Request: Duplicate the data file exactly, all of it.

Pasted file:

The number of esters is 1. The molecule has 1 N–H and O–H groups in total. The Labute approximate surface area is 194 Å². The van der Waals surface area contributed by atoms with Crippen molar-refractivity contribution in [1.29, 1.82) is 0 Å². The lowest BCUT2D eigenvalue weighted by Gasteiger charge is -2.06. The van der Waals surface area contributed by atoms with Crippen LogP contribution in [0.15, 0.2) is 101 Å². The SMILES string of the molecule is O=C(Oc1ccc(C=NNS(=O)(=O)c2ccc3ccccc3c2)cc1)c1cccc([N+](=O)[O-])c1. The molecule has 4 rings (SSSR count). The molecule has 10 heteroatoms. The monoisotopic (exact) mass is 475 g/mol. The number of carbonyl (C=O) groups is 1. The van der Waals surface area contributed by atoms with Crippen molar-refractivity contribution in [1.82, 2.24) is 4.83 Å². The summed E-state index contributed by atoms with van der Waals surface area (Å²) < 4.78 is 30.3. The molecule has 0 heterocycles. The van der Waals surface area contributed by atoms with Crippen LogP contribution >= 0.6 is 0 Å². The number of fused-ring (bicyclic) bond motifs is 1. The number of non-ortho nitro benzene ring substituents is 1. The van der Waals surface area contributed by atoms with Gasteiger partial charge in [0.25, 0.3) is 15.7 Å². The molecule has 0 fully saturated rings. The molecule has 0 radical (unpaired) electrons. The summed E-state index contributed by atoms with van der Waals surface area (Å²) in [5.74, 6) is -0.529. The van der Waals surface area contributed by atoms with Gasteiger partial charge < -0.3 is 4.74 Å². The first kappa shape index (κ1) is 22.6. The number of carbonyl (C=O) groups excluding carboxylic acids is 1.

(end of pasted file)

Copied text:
The number of esters is 1. The molecule has 1 N–H and O–H groups in total. The Labute approximate surface area is 194 Å². The van der Waals surface area contributed by atoms with Crippen molar-refractivity contribution in [1.29, 1.82) is 0 Å². The lowest BCUT2D eigenvalue weighted by Gasteiger charge is -2.06. The van der Waals surface area contributed by atoms with Crippen LogP contribution in [0.15, 0.2) is 101 Å². The SMILES string of the molecule is O=C(Oc1ccc(C=NNS(=O)(=O)c2ccc3ccccc3c2)cc1)c1cccc([N+](=O)[O-])c1. The molecule has 4 rings (SSSR count). The molecule has 10 heteroatoms. The monoisotopic (exact) mass is 475 g/mol. The number of carbonyl (C=O) groups is 1. The van der Waals surface area contributed by atoms with Crippen molar-refractivity contribution in [1.82, 2.24) is 4.83 Å². The summed E-state index contributed by atoms with van der Waals surface area (Å²) < 4.78 is 30.3. The molecule has 0 heterocycles. The van der Waals surface area contributed by atoms with Crippen LogP contribution >= 0.6 is 0 Å². The number of fused-ring (bicyclic) bond motifs is 1. The number of non-ortho nitro benzene ring substituents is 1. The van der Waals surface area contributed by atoms with Gasteiger partial charge in [0.25, 0.3) is 15.7 Å². The molecule has 0 fully saturated rings. The molecule has 0 radical (unpaired) electrons. The summed E-state index contributed by atoms with van der Waals surface area (Å²) in [5.74, 6) is -0.529. The van der Waals surface area contributed by atoms with Gasteiger partial charge < -0.3 is 4.74 Å². The first kappa shape index (κ1) is 22.6. The number of carbonyl (C=O) groups excluding carboxylic acids is 1.